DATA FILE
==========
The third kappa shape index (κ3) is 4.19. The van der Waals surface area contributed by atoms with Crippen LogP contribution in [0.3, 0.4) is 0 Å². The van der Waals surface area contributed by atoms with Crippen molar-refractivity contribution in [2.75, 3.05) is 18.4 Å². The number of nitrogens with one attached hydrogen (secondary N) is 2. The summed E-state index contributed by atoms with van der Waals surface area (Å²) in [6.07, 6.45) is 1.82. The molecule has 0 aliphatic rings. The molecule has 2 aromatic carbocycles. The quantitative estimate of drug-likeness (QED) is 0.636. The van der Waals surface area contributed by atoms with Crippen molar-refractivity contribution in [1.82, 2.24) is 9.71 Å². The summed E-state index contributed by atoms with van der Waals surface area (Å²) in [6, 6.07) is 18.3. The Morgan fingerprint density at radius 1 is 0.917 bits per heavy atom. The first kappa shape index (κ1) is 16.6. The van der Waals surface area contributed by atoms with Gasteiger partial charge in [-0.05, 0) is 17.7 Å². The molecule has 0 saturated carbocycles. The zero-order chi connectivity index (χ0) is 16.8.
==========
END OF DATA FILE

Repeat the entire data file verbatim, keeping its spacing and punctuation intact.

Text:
The third kappa shape index (κ3) is 4.19. The van der Waals surface area contributed by atoms with Crippen LogP contribution in [0.3, 0.4) is 0 Å². The van der Waals surface area contributed by atoms with Crippen molar-refractivity contribution in [2.75, 3.05) is 18.4 Å². The number of nitrogens with one attached hydrogen (secondary N) is 2. The summed E-state index contributed by atoms with van der Waals surface area (Å²) in [6.07, 6.45) is 1.82. The molecule has 0 aliphatic rings. The molecule has 2 aromatic carbocycles. The quantitative estimate of drug-likeness (QED) is 0.636. The van der Waals surface area contributed by atoms with Crippen molar-refractivity contribution in [1.82, 2.24) is 9.71 Å². The summed E-state index contributed by atoms with van der Waals surface area (Å²) in [6, 6.07) is 18.3. The Morgan fingerprint density at radius 1 is 0.917 bits per heavy atom. The first kappa shape index (κ1) is 16.6. The van der Waals surface area contributed by atoms with Gasteiger partial charge in [-0.05, 0) is 17.7 Å². The molecule has 0 saturated carbocycles. The zero-order chi connectivity index (χ0) is 16.8.